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Teenager Cain shines at worlds
August 16, 2013, 05:00 AM By Pat Graham The Associated

MOSCOW — For a lap, teenager Mary Cain was right there, near the front of the pack and on the heels of teammate Jenny Simpson.

The 17-year-old — youngest ever in a 1,500-meter final at the world championships — was thinking big Thursday night.

A top-five finish? Even bigger than that.

A medal? Bigger.

Cain really, really wanted that stuffed animal organizers hand out to the medalists. That’s the prize she had her eye on.

Only she faded and faded as the race went on, until she was running last at one point. Cain rebounded to finish 10th out of 12 runners in a race won by Abeba Aregawi of Sweden, with Simpson taking second. Disappointment for Cain, though, soon turned to anger, before transforming into giddiness.

“Hey, I got a uniform out of this,” said Cain, who finished in 4 minutes, 7.19 seconds — nearly 5 seconds behind the winner. “So, I’m happy.”

The performances of Cain and others put the focus back on the track following comments from pole vaulter Yelena Isinbayeva. The two-time Olympic champion condemned homosexuality after criticizing competitors who painted their fingernails in rainbow colors to support gays and lesbians in the face of a new anti-gay law in Russia.

The backlash was almost instant.

“To say anyone is not deserving of equality is just ludicrous to me,” said U.S. runner Nick Symmonds, who second in the 800 and dedicated his medal to his gay and lesbian friends. “That’s why we have to continue to demonstrate and to speak out against the ignorance that she’s showing.”

It was quite a bountiful medal night for the Americans, with Dalilah Muhammad and defending champion Lashinda Demus finishing 2-3 in a 400 hurdles race won by Zuzana Hejnova in 52.83. Michael Tinsley lost by a fraction of a second in the men’s 400 hurdles as Jehue Gordon outleaned him at the finish in a world-leading time of 47.69.

That brings the U.S. medal haul to 14 for the championships, with Kenya and Russia tied for second at eight.

The effervescent Cain may not have medaled, but it hardly dampened her enthusiasm. Using words like “jeez” and expressions such as “no way!” she sounded like, well, a teenager.

She even pretended the women taking the line against her were teens, too.

“I was like, ‘There’s no way I’m letting 16-year-olds beat me,”’ said Cain, who’s from Bronxville, N.Y. “Of course, most of them are like, 20-something. I think this was a good experience. Obviously, I’m not complaining.”

She certainly made an impression on Simpson, who didn’t know Cain at all before the competition but spent some time with her this week analyzing races.

“I have been told on occasion that I can be intimidating, which I don’t think is true at all,” said Simpson, who relinquished her 1,500 crown after winning two years ago in South Korea. “I hope I’m an approachable person, but I haven’t really seen her much or gotten a chance to speak positively into her life.”

It’s been quite a whirlwind last few years for Cain, whose rapid rise and record-setting races have drawn frequent comparisons to Mary Slaney. Cain even trains with Alberto Salazar’s group, which also includes Mo Farah and Galen Rupp.

“Alberto was talking to me one day, and he said, ‘No offense, but it’s time for your records to be broken,”’ Slaney said in a recent phone interview. “Mary sounds like a pretty neat kid. I think it is time we have someone come along that’s ready to make the next leap for Americans.”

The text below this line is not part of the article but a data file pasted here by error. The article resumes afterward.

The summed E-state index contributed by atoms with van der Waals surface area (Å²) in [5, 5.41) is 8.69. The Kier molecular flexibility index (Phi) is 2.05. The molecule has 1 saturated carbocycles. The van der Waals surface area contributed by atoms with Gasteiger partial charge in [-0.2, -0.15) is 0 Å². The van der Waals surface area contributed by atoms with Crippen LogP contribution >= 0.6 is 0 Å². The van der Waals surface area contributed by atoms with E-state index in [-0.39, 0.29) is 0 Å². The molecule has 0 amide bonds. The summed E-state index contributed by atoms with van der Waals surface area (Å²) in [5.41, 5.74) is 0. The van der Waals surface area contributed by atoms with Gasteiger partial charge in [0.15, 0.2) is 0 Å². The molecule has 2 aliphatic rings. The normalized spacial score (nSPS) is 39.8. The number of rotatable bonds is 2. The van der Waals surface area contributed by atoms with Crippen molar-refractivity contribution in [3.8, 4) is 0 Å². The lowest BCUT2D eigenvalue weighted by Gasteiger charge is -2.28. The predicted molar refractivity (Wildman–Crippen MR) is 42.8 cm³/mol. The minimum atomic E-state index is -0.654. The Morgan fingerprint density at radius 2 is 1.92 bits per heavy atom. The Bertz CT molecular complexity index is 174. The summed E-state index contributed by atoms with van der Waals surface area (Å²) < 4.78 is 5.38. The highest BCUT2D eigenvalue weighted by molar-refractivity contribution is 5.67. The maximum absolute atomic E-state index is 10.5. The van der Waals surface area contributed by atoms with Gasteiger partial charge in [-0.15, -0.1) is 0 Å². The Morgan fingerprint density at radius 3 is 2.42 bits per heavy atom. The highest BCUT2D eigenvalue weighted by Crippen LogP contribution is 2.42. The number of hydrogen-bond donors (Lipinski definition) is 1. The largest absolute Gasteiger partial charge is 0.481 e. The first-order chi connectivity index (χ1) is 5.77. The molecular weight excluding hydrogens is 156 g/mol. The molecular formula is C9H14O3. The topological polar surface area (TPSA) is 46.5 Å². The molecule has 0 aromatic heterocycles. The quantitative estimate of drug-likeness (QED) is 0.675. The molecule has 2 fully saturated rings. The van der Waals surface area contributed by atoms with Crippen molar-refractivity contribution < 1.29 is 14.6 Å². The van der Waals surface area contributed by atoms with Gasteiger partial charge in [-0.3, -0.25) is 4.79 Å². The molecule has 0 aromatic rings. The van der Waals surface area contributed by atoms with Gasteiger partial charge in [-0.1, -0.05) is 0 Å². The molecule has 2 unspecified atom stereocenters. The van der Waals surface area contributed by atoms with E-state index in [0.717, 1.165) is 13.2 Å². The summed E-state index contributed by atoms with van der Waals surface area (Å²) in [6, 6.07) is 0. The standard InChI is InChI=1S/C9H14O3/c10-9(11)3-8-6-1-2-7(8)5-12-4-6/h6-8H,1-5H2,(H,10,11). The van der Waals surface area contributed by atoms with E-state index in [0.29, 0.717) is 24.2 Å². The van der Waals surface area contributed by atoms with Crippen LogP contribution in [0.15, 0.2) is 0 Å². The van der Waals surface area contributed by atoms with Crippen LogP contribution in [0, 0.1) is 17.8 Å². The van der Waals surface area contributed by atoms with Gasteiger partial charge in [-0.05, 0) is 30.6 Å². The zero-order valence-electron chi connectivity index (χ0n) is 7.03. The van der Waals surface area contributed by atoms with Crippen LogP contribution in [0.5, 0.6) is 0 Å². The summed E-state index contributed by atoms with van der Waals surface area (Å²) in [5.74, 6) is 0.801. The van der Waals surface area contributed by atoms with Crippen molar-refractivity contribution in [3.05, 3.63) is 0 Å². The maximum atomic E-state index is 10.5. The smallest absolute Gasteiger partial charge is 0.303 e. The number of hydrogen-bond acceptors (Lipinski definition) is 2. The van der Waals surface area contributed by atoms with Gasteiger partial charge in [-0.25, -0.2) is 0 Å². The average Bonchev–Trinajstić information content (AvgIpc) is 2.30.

The most entertaining race of the night may have been the 400 hurdles, where a lean at the finish was necessary.

Neck and neck over the last hurdle, Gordon stumbled across the finish line and tumbled to the track. Three lanes over, Tinsley, the 2012 Olympic silver medalist, toppled over, too. They each stared at the scoreboard, waiting for a winner to be announced.

After a few moments, it was Gordon’s name that flashed on the board.

“I thought I may have had it,” said Tinsley, who had to briefly go to the medical staff because of exhaustion. “It was a good race.”

In other finals, Kenya’s Ezekiel Kemboi took his third straight steeplechase world title (8:06.01) , Caterine Ibarguen of Colombia won the triple jump (48 feet, 8 3/4 inches) and Bohdan Bondarenko of Ukraine captured the high jump (7-10 3/4) .

Allyson Felix and Shelly-Ann Fraser-Pryce kept on pace for a showdown in the 200, both winning their heats. Blessing Okagbare of Nigeria also advanced in what’s been an exhausting competition for her. She has already finished second in the long jump and sixth in the 100.

Is she feeling the least bit tired? In her mind, yes; her legs, no.

“I’ve been working a lot so it’s expected,” she said.

Away from the track, Isinbayeva made waves when she defended a new anti-gay law in Russia. The law has drawn sharp criticism and led activists to call for a boycott of next year’s Winter Olympics in the Russian resort of Sochi.

“We are just against the publicity in our country and I support our government,” Isinbayeva said.

The day’s political developments began after Emma Green Tregaro of Sweden qualified for the high jump final with distinctly painted fingernails.

Green Tregaro posted a picture of her fingers on social media website Instagram, saying “Nails painted in the colors of the rainbow.” She followed that with several hashtags, including “(hash)pride” and “(hash)moscow2013.”

“If we allow to promote and do all this stuff on the street, we are very afraid about our nation because we consider ourselves like normal, standard people,” Isinbayeva said, speaking in English.

Later, Symmonds weighed in.

“I can’t believe she said that. It’s bad,” he said. “Among my generation, this is a nonissue, for the most part.”

 

 

Tags: finish, second, after, medal, simpson, isinbayeva,


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